Join data collection for Project FeederWatch


Cornell University’s Project FeederWatch, sponsored by the Lab of Ornithology, is one of the continent’s most popular citizen science projects. New volunteers are always welcome.

FeederWatch project director Dr. Emma Grieg, reminded me recently via phone that anyone can participate.

“Our materials teach everything participants need to know. Even counts of common birds such as cardinals and chickadees are useful. And volunteers don’t need to identify every species they see.” she said.

If volunteers have questions or problems, they are encouraged to contact FeederWatch staff by email or phone.

“We love hearing from volunteers to make their experience more rewarding,” Grieg says.

Assuming you have suitable habitat with some woody cover, you can expect 12 to 20 species to visit feeders over the course of the winter.

Submitted data

Based on data submitted from FeederWatchers in the Northeast Region, which extends north and east from Kentucky, last year the most frequently seen species were Carolina and black-capped chickadees.

Rounding out the top ten most frequently reported species in the region were dark-eyed juncos, downy woodpeckers, mourning doves, blue jays, northern cardinals, American goldfinches, white-breasted nuthatches, house finches and American robins.

“With almost 30 years of data from all across the country,” Grieg says, “we have more data than any one ornithologist could ever collect. And now we publish our findings in peer-reviewed scientific journals.”

Last summer Greig and her colleague David Bonter, Cornell’s director of citizen science, presented the results of FeederWatch at the North American Ornithological Conference.

Among FeederWatch’s objectives is to determine if supplemental feeding benefits birds.

They examined 30 years of FeederWatch data collected by thousands of volunteers and selected 135 species that use feeders occasionally to regularly.

Population trends

Then they compared population trends for those species over 50 years of Christmas Bird count data. They found that populations of birds that use feeders were doing fine over time.

The few feeder species showing population declines were non-native species such as house sparrows and European starlings. Species suffering the most serious populations declines such as seabirds and shorebirds don’t come to feeders.

The bottom line is that populations of birds that use feeders are healthy.

Furthermore, Grieg and Bonter conclude that, “the act of feeding backyard birds may inspire people to support conservation.” Another important benefit of FeederWatch is that the army of skilled birders grows every year.

Report data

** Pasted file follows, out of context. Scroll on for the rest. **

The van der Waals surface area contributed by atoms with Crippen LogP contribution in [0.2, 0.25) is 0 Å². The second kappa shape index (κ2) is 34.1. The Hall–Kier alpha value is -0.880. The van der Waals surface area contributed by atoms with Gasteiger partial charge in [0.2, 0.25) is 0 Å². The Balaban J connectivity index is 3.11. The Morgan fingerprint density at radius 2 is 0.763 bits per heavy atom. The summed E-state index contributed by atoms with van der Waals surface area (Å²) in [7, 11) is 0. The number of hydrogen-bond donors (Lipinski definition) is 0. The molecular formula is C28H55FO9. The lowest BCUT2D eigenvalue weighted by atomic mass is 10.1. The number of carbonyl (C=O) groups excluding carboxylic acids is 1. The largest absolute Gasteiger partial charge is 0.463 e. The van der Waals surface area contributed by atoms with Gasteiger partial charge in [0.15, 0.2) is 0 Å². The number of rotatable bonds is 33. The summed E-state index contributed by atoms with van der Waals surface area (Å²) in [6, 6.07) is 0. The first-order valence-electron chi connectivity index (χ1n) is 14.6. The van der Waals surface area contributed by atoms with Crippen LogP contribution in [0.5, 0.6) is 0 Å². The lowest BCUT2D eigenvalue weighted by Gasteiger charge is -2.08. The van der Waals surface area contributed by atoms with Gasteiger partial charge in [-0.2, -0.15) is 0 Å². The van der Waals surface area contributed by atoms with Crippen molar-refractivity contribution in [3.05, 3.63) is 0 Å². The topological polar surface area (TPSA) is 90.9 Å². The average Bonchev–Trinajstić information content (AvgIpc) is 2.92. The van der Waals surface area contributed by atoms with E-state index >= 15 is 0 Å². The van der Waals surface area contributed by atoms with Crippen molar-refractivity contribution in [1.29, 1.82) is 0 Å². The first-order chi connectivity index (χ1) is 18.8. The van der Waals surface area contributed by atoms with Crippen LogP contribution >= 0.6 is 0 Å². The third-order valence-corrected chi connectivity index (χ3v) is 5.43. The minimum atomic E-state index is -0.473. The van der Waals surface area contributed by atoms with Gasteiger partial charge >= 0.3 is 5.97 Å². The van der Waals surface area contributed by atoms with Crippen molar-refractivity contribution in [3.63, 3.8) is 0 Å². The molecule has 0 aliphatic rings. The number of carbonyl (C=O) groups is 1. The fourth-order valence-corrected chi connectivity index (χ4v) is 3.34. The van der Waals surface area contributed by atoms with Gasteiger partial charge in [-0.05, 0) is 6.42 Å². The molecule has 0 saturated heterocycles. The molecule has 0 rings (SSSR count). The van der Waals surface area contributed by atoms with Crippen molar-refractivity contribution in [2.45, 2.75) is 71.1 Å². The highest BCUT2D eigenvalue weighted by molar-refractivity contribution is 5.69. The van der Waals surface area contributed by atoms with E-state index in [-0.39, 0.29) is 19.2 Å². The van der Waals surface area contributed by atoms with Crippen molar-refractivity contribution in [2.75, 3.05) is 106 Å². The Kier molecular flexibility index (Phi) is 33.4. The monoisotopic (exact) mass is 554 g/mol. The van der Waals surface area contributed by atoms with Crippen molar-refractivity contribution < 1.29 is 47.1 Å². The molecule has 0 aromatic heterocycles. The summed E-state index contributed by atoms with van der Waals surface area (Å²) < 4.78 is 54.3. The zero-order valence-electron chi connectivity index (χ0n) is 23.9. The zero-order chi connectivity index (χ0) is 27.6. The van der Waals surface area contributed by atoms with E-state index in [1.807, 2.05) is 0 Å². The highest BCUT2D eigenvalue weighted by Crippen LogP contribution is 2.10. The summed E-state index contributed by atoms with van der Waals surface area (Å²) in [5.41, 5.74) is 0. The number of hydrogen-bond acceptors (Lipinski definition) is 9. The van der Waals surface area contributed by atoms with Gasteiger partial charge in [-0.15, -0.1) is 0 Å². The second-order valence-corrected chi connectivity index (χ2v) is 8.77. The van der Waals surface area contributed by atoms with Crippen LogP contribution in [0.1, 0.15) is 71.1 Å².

Collecting the data is fun, and can be done with children and grandchildren. And it does not require a burdensome time commitment. Even if you report data just once all winter long, the information is useful.

But taking 15 minutes every Saturday morning while enjoying a cup of coffee is hardly a chore.

Launched in 1987, Project FeederWatch compiles information gathered by volunteers from all across North America. Last year 22,082 volunteers submitted 140,034 checklists and reported a staggering 6,775,487 birds.


To become a FeederWatch volunteer visit or call 800-843 2473 during normal business hours, or send a check to Project FeederWatch, P.O. Box 11, Ithaca, NY 14851-0011.

The $18 fee, or $15 for Lab of Ornithology members, covers all materials, data analysis and publication of each year’s results.

To celebrate the 30th anniversary of FeederWatch, Wild Birds Unlimited is offering to offset the membership fee by offering $15 off any $50 purchase at participating stores.

Participants will receive details for how to redeem this discount on their FeederWatch registration receipt.

Suet cakes

As we celebrate Thanksgiving today, it’s time to prepare suet cakes for chickadees, nuthatches and woodpeckers.

My favorite peanut butter suet recipe comes from Alabama birder Martha Sargent.

The ingredients include; one cup crunchy peanut butter, one cup lard (no substitutes here), two cups “quick cook” oats, two cups cornmeal, one cup white flour and one-third cup sugar.

Optional ingredients include; a few raisins, sunflower kernels, and/or shelled peanuts.

Directions: Melt lard and peanut butter in microwave or over low heat, then stir in remaining ingredients.

Pour into square freezer containers about 1.5 inches thick. Chill in freezer for 30 minutes, then cut to size, separate blocks with wax paper, and store in freezer.


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Scott Shalaway, who holds a Ph.D. in wildlife ecology from Michigan State University, writes from his home in rural West Virginia. A former faculty member at Oklahoma State University and the University of Oklahoma Biological Station, he has been writing a weekly nature column for newspapers and freelancing for magazines since 1986. He can be heard on Birds & Nature from 3-4 p.m. Sunday afternoons on 620 KHB Radio, Pittsburgh, or live online anywhere at, or on the Tune-In radio app. Visit his website at or contact him directly at or 2222 Fish Ridge Road, Cameron, WV 26033.



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